Northern Ireland Food and Drink Association (NIFDA) chairman David Dobbin is calling on the Utility Regulator to urgently review the high cost of electricity to local food businesses
Mr Dobbin said local food businesses are currently paying 30% more for electricity than the rest of the UK and Ireland.
“This is severely reducing the competitiveness of our agri-food industry and its ability to export. Adding to the problem is the unreliability of the electricity supply network. The current grid is not fit for purpose with the result that many manufacturing companies are now coping with power cuts on a regular basis or can’t get the grid connections they need. The regulator must address these problems which are preventing new wind and anaerobic digester plants coming on line and hampering growth in the west of the province.
“In my own case at Dale Farm, we have experienced seven power outages this year at our main plant at Dunmanbridge, Cookstown with each outage costing us between £10,000 and £20,000 in downgrade cheese or milk powder being destroyed, due to processing being interrupted. Whereas consumers can receive compensation for power outages business customers can’t claim for incidents of this kind.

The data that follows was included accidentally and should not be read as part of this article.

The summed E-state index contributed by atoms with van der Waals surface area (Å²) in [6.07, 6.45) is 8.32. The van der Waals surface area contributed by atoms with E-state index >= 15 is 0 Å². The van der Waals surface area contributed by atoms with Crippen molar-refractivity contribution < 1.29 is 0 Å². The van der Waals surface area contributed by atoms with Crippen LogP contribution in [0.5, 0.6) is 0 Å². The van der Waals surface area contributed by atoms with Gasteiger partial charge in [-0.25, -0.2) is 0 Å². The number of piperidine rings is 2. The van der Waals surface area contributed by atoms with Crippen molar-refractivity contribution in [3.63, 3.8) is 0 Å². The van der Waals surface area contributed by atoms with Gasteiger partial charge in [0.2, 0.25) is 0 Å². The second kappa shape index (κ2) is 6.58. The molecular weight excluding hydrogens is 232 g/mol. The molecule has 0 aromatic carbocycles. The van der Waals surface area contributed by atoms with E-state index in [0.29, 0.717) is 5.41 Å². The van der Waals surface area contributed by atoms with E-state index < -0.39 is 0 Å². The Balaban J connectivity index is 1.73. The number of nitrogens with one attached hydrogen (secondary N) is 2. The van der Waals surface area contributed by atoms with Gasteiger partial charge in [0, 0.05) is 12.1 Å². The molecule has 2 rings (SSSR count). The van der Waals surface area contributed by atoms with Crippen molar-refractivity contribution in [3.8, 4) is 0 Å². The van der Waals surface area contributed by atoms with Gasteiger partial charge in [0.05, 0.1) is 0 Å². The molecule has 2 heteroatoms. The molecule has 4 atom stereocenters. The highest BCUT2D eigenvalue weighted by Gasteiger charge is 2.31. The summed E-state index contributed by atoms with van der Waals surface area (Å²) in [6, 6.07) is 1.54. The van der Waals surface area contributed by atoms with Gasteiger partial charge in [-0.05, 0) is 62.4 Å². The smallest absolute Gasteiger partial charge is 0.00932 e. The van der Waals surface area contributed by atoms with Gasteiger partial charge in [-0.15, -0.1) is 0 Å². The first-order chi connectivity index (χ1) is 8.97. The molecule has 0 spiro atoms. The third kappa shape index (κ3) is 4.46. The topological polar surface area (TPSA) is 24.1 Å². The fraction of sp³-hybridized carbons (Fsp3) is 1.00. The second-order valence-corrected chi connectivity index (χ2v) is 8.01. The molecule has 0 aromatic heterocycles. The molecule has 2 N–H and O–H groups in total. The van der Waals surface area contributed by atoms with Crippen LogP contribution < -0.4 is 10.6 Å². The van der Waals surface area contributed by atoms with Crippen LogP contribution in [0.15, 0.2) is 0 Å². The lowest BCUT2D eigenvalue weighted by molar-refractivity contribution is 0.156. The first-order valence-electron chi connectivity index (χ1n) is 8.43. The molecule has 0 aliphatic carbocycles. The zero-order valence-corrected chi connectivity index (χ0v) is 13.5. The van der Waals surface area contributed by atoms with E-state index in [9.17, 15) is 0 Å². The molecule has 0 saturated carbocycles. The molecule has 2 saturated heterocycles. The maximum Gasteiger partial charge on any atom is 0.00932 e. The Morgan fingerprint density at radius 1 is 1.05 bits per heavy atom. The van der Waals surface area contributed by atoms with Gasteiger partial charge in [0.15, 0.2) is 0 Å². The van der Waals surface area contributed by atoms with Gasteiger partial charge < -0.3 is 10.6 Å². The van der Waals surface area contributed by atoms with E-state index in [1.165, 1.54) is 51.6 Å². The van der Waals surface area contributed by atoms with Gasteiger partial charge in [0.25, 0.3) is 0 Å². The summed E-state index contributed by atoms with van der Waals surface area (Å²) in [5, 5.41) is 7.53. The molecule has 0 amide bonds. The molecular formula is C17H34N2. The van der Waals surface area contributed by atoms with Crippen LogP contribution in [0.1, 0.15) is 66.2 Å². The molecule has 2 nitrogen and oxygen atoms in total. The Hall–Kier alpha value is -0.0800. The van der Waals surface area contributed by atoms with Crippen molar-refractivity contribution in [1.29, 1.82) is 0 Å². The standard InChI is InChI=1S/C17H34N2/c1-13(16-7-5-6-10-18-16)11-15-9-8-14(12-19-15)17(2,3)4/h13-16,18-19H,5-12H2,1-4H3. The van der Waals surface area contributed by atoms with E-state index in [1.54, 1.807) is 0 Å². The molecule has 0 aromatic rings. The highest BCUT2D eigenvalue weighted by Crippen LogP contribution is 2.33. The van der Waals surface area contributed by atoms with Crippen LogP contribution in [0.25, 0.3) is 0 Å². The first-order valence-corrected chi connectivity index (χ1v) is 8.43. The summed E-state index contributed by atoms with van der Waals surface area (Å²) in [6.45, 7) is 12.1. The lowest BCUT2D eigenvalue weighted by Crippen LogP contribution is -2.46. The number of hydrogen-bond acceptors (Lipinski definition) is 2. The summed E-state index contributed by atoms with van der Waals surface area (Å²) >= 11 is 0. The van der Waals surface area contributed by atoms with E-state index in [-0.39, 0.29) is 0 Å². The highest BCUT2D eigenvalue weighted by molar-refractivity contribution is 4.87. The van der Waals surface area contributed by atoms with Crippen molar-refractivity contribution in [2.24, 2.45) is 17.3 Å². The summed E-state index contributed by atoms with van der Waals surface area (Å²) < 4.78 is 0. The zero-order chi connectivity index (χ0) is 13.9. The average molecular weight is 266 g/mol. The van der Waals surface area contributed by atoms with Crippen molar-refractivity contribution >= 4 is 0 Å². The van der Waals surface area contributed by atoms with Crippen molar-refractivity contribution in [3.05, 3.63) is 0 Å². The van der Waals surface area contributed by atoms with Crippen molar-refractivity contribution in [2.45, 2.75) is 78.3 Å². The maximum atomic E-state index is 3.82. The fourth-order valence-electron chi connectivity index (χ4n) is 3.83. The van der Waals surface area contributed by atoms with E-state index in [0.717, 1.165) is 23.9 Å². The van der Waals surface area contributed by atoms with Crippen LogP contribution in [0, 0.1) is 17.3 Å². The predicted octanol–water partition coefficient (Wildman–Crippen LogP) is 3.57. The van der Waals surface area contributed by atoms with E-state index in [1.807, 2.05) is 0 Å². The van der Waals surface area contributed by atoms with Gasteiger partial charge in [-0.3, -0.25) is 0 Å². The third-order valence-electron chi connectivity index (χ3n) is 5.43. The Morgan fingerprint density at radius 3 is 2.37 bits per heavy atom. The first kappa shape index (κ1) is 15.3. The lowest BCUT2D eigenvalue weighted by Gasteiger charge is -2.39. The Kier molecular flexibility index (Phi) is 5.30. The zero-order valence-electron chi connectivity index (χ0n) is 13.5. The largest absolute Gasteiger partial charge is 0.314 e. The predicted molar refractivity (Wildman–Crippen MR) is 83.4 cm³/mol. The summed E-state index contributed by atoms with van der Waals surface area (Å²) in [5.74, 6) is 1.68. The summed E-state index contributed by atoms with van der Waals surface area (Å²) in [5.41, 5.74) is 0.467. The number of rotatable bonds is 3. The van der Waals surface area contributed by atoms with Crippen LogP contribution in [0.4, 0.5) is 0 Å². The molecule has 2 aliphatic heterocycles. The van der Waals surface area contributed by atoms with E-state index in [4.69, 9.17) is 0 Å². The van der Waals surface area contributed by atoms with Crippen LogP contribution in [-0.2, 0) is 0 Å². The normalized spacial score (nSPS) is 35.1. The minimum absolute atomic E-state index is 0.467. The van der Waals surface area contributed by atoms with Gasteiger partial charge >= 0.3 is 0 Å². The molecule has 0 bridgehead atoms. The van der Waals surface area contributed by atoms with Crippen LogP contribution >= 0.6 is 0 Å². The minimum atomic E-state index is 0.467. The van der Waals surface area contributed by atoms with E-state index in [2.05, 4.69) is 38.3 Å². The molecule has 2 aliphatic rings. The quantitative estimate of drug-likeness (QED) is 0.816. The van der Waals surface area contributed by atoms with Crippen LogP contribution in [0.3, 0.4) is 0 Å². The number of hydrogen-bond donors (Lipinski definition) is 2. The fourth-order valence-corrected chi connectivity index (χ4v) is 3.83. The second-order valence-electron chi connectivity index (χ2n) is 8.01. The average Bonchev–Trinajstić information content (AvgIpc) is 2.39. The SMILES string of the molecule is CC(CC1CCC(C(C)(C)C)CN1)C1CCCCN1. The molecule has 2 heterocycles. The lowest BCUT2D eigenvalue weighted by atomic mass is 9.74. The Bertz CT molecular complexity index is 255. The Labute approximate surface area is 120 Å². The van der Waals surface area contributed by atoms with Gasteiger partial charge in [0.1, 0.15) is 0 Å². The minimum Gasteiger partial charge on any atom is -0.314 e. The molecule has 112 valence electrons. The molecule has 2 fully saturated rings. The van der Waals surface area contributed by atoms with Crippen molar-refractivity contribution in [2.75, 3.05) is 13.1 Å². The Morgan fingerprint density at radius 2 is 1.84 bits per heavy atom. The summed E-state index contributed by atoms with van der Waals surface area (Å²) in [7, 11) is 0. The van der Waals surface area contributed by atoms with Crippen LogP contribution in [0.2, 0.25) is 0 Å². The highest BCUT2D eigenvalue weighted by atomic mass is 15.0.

“Not only is our power supply unreliable we can’t get an increase in supply to allow us to increase our processing activity. As a result we are having to wait until we get natural gas so we can generate our own power.
“At present Dale Farm is paying over £1 millon more for its electricity in Northern Ireland than our GB plants are paying.”
The NIFDA chairman went on to confirm that the Dunmanbridge plant could save approximately £2 million per annum in heating costs and a further £1 million in generating its own electricity, if the facility had access to natural gas.
“Savings of this scale could allow us pay farmers 0.5 pence per litre more for the milk they supply us.”
But the NIFDA chairman also believes that weaknesses in the electricity grid and the unavailability of natural gas in the west is severely curtailing the expansion of many manufacturing businesses in the region.
“In our own case our growth is being severely constrained due to the unavailability and high cost of our current energy supplies. Natural gas in the west would be a big step forward. Enterprise Minister Arlene Foster has already obtained over £30 million of Executive support for the extension of the natural gas pipeline grid into the west.
“It’s now up to the Utility Regulator and her team to get on with the job of allowing this to happen, and the sooner the better.”